LUXEMBOURG CITY – No sane architect has grand dreams of building on a curved site with an aggressively-steep topography. Sometimes, however, it’s a case of making the best out of a less-than-ideal situation. Metaform took an opportunity to do exactly that by utilising the natural characteristics of a location in Dommeldange – a district on the outskirts of Luxembourg’s capital city.
The unusual plot inspired the form of 15 residential units that coil in segments, towards a collection of three-century-old trees, like the tail of a scorpion. With a 10-m difference in the ground height from the first apartment to the last, the architect found that the most effective way to manipulate the building’s form was to split the extruded volume into six connected sections and shift them down the hill.
The firm – in collaboration with local real estate developer – approached the project by identifying three key perceptions of shared housing: the idea of ‘living in a box’, with low quality of life and a lack of natural light; the negative repercussions on privacy when so closely-connected to one’s neighbours; and insufficient physical space, leading to discomfort.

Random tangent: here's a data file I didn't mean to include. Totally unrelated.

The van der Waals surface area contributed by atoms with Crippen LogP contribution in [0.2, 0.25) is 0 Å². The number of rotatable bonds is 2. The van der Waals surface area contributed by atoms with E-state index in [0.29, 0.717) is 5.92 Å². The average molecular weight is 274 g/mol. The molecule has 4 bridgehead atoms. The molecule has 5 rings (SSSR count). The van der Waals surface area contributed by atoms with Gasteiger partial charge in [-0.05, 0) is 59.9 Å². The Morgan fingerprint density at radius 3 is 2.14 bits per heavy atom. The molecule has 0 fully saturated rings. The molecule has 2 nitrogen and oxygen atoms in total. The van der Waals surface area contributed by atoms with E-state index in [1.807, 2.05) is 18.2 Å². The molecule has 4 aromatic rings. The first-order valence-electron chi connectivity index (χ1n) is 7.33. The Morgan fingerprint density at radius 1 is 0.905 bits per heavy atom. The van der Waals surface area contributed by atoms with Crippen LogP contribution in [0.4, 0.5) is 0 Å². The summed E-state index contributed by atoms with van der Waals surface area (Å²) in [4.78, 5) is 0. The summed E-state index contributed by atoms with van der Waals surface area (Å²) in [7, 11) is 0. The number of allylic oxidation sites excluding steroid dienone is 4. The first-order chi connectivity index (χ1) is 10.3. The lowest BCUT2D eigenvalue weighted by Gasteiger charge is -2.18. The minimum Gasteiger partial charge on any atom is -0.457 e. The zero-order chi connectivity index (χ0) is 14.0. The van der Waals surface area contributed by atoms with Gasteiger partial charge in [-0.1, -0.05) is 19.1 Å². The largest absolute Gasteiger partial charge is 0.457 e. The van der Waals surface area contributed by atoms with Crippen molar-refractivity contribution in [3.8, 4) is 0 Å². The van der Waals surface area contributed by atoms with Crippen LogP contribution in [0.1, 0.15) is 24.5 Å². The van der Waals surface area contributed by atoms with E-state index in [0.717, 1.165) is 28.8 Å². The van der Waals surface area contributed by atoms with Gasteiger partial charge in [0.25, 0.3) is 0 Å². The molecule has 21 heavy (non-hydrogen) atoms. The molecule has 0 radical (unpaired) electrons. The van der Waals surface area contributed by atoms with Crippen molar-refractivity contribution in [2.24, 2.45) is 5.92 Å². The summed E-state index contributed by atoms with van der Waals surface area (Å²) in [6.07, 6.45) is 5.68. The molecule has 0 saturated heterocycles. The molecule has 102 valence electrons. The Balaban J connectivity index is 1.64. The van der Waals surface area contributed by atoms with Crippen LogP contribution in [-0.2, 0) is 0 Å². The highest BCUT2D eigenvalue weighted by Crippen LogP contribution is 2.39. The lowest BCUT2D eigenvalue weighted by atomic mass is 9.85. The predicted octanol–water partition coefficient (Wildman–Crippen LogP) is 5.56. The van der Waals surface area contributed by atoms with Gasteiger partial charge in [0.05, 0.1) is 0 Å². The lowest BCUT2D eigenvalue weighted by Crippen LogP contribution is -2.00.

‘When it comes to housing, one of the main problems people are facing in urban areas today – often places of constant growth and rising housing demands – is the need to choose an apartment typology over single-family houses,’ says the architect. ‘This is not because of their desire but out of necessity. Our approach was to carefully analyse the key issues and respond to them by using them as a base point of transformation, thus creating a new vision for collective housing.’
While the south and east elevations are characterised by full-height glazing in order to capture the maximum amount of sunlight, the north façade is mostly closed. Clad in a skin of ventilated triangular aluminium panels, the six volumes are almost identical in appearance and, together, dominate the residential landscape of the surrounding area. The project combines the residential units with shared areas in order to encourage a sense of community without losing privacy, with circulation considered vertically to avoid long, dark corridors.
Video courtesy of ASARS Constructions
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